"I'm Rhian MacGregor."
"Rhian." His mouth tilted up again in that charming smile. He shifted his weight and folded his arms across the clipboard in front of him. "I like the sound of that. Rhian. Nice."
"So what do we do? Do you look at the house? Do I answer questions?"
He shot a sly look at her. "My first question has to be the obvious one—what happened to your house?"
Rhian shook her head. She still couldn't believe it. "I hired these…these painters, these brothers, Harry, Larry and Dave Bobalo."
"Harry, Larry and Dave?"
"Half brother." Rhian said. "Anyway, they said they'd need a week to paint the house. There was lead paint underneath. I didn't want my little guy here while they were scraping so we left—went downstate to New York to play tourist. When we came back, the house looked like this and every last Bobalo brother and half brother and my deposit check for two thousand dollars were gone."
Nathan glanced from the house to her. "They skipped town?"
"Would they have been able to get another painting gig?"
"So that's the story. Now I want it painted over. Painted right."
"No kidding." He flipped open his clipboard and took out a pen. "Walk around with me for a minute, will you?" He filled her name and address in at the top of a blank quote sheet. His hand curved around the pen in the peculiar way left–handed people had. Rhian had always wished to be lefthanded. She thought it implied creativity and flair. Would a left–handed painter be more likely to be honest than a righty? She was so caught up in watching him write her name that she didn't notice the plastic Whiffle Ball hidden in the grass. Her stomach dropped as she lost her balance.
Without even seeming to look at her, Nathan shot out a hand and grabbed her above the elbow, steadying her with a firm grip until she had her feet back under her.
"Thanks." She was flustered. His hand had been strong and warm. "You move fast."
"Good reflexes. And you're welcome." He shook his pen gently at her. "That's two times I saved you. In some countries that would put you in my debt."
She'd have to do what he wanted then. What would a sexy–walking, fast–moving, left–handed housepainter want? She shivered and put her hand up to cup the spot where he'd held her arm. "Lucky thing we're here in the good, old U.S.A." "Lucky thing," he muttered. He squinted at the back of the house then put his head down to the clipboard, making another note. He kicked the Whiffle Ball gently. "You have kids?"
"One. Jem. My nephew actually." She sounded matterof–fact because she'd trained herself ruthlessly to pull that off. But she never could keep the lump out of her throat when she thought about her sister, Christine, and brotherin–law, James. God, she missed them. Eight years after their accident the pain was still raw.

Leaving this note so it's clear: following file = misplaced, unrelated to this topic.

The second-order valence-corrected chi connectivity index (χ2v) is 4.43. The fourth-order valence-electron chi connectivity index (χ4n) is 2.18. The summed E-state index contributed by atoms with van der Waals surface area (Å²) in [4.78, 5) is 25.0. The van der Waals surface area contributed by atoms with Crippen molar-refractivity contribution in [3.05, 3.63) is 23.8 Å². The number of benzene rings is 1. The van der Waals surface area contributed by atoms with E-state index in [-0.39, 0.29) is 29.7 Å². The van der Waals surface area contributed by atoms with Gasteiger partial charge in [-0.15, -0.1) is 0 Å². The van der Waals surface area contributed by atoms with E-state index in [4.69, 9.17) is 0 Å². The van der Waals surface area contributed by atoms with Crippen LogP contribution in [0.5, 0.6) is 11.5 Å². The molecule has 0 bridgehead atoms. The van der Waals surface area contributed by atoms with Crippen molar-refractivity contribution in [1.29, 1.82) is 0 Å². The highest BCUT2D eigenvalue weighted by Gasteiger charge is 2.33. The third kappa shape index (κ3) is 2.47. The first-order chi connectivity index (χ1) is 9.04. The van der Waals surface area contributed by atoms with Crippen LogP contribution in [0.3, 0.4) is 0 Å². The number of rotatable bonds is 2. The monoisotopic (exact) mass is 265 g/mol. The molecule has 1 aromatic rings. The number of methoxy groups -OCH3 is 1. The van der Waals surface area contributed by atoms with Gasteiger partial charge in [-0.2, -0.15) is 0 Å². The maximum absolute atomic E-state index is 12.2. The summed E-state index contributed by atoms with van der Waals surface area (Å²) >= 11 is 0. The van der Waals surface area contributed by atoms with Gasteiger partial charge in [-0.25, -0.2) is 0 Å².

He glanced at her but then went back to his sheet. She couldn't help watching the slender pen in his long, tanned fingers and the curve of his wrist. How pathetic was it that she thought penmanship was sexy? But being a sucker for lefties didn't mean she wanted to do anything about it. Benjamin Franklin was a lefty and she hadn't ever tried to date him. The dead–for–two–hundred–years thing was a factor, but still. She could control herself.
Just because a left–handed man had come to give her a painting quote, she wouldn't let go of every rule she'd made for her life. She didn't date people. She didn't fantasize about housepainters. She didn't even trust housepainters.
"So what do you think?" she asked, hoping to shift her thoughts firmly back to a professional footing. He was a professional. A professional housepainter and that made him suspect.
"Whatever you do is going to take a few coats. What color was it supposed to be?"
"Blush. Not even that." She clenched her fists when she thought about the Bobalos and how she'd trusted them. "I asked them to add a hint, a tinge, a suggestion of pink to the cream paint. It was supposed to whisper pink once it was next to the bricks."
"And instead of a whisper, Harry, Larry and Dave gave you the Hallelujah Chorus."
She sighed. Her house was so precious to her. It wasn't just a building and certainly wasn't an investment. It was home, the place she and Jem had built their family, the place she'd finally put down roots. She hated that her home had been treated so shabbily. "So what can we do now?"
Nathan shrugged. "Paint it over." "Again with the professional opinions?" "Yep." He grinned, making his answer cheerful, not dismissive. "Will you be around tomorrow, late afternoon? I can drop off an estimate."
"Sure, just yell up to the roof."
He shot her a look.
"Joke," she said. "No need to worry. I'll be here, on the ground, ladder–free."
They walked together around the side of the house, passing through the shade of the old oak trees, skirting the enormous hole Jem had excavated off and on since he was four.
"Digging to China?" He jerked a thumb at the hole.
"Maybe originally. Now it's just digging."
"Guy's gotta have a project," he agreed amiably.
She didn't let herself think about how cool it was to talk to someone with an instinctive understanding of little boys. Maybe it wasn't instinctive anyway. Maybe he was married with a half–dozen little boys of his own.
He opened the gate for her and held it while she walked through and stopped near his truck.
"Umm." She hesitated, always reluctant to ask for references because she thought it screamed I don't trust you. But she'd already been burned. She could be accused of being naive but she'd be damned if she'd be accused of being stupid. "We didn't talk about references. Maybe I can give yours a call tonight while you work on the estimate?"
For the first time he hesitated. "Local references?"
He tapped his pen on his clipboard. Nervous, she thought. Great.
"Yes, people who will vouch for your work. You know people who will say, 'Nathan never painted my house the wrong color and then left town with the deposit."" She wanted him to pick up the joke. Of course he had references.
"Actually, I don't have any references. Not locally. I'm new to Richwoods." Nathan leaned toward her, sincerity in his posture. "But I can give you my old partner's number in Boston. He'll vouch for my, um, work."
Rhian looked at her feet. One reference from somewhere else wasn't really good enough. Maybe if she called those college boys one more time they'd need some extra cash for beer.
"Listen, Rhian." He put the clipboard on the hood of his truck and put his hands in his pockets. "I know this doesn't sound good and you have no reason to trust me. But I'm being honest with you. I'm starting over here. If you give me a shot with your house, I swear you won't be disappointed."